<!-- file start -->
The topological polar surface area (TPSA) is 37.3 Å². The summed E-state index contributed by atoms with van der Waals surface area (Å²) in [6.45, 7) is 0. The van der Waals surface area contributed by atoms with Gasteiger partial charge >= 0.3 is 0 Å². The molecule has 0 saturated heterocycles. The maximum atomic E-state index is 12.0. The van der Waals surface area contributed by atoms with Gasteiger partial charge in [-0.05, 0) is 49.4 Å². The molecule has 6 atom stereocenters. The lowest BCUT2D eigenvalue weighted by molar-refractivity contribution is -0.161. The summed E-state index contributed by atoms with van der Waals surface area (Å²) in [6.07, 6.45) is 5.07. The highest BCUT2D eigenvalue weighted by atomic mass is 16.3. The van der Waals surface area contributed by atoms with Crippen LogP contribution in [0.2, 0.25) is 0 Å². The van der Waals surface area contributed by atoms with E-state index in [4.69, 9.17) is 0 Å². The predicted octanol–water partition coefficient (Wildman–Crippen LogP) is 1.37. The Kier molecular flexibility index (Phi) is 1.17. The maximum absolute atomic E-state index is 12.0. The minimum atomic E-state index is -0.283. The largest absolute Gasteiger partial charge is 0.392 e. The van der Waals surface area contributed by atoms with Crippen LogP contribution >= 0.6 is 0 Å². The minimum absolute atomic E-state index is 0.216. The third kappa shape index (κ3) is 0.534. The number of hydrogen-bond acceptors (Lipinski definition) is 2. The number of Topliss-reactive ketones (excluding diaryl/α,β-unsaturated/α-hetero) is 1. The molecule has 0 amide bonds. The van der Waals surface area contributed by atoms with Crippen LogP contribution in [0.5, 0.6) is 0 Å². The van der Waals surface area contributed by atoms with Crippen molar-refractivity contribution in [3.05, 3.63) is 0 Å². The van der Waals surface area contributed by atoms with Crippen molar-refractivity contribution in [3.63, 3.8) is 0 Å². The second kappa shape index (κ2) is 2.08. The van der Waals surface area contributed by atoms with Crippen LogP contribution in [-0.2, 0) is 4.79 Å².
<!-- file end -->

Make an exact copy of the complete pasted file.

The topological polar surface area (TPSA) is 37.3 Å². The summed E-state index contributed by atoms with van der Waals surface area (Å²) in [6.45, 7) is 0. The van der Waals surface area contributed by atoms with Gasteiger partial charge >= 0.3 is 0 Å². The molecule has 0 saturated heterocycles. The maximum atomic E-state index is 12.0. The van der Waals surface area contributed by atoms with Gasteiger partial charge in [-0.05, 0) is 49.4 Å². The molecule has 6 atom stereocenters. The lowest BCUT2D eigenvalue weighted by molar-refractivity contribution is -0.161. The summed E-state index contributed by atoms with van der Waals surface area (Å²) in [6.07, 6.45) is 5.07. The highest BCUT2D eigenvalue weighted by atomic mass is 16.3. The van der Waals surface area contributed by atoms with Crippen LogP contribution in [0.2, 0.25) is 0 Å². The van der Waals surface area contributed by atoms with E-state index in [4.69, 9.17) is 0 Å². The predicted octanol–water partition coefficient (Wildman–Crippen LogP) is 1.37. The Kier molecular flexibility index (Phi) is 1.17. The maximum absolute atomic E-state index is 12.0. The minimum atomic E-state index is -0.283. The largest absolute Gasteiger partial charge is 0.392 e. The van der Waals surface area contributed by atoms with Crippen LogP contribution >= 0.6 is 0 Å². The minimum absolute atomic E-state index is 0.216. The third kappa shape index (κ3) is 0.534. The number of hydrogen-bond acceptors (Lipinski definition) is 2. The number of Topliss-reactive ketones (excluding diaryl/α,β-unsaturated/α-hetero) is 1. The molecule has 0 amide bonds. The van der Waals surface area contributed by atoms with Crippen LogP contribution in [0.5, 0.6) is 0 Å². The van der Waals surface area contributed by atoms with Crippen molar-refractivity contribution in [3.05, 3.63) is 0 Å². The van der Waals surface area contributed by atoms with Crippen molar-refractivity contribution in [3.63, 3.8) is 0 Å². The second kappa shape index (κ2) is 2.08. The van der Waals surface area contributed by atoms with Crippen LogP contribution in [-0.2, 0) is 4.79 Å².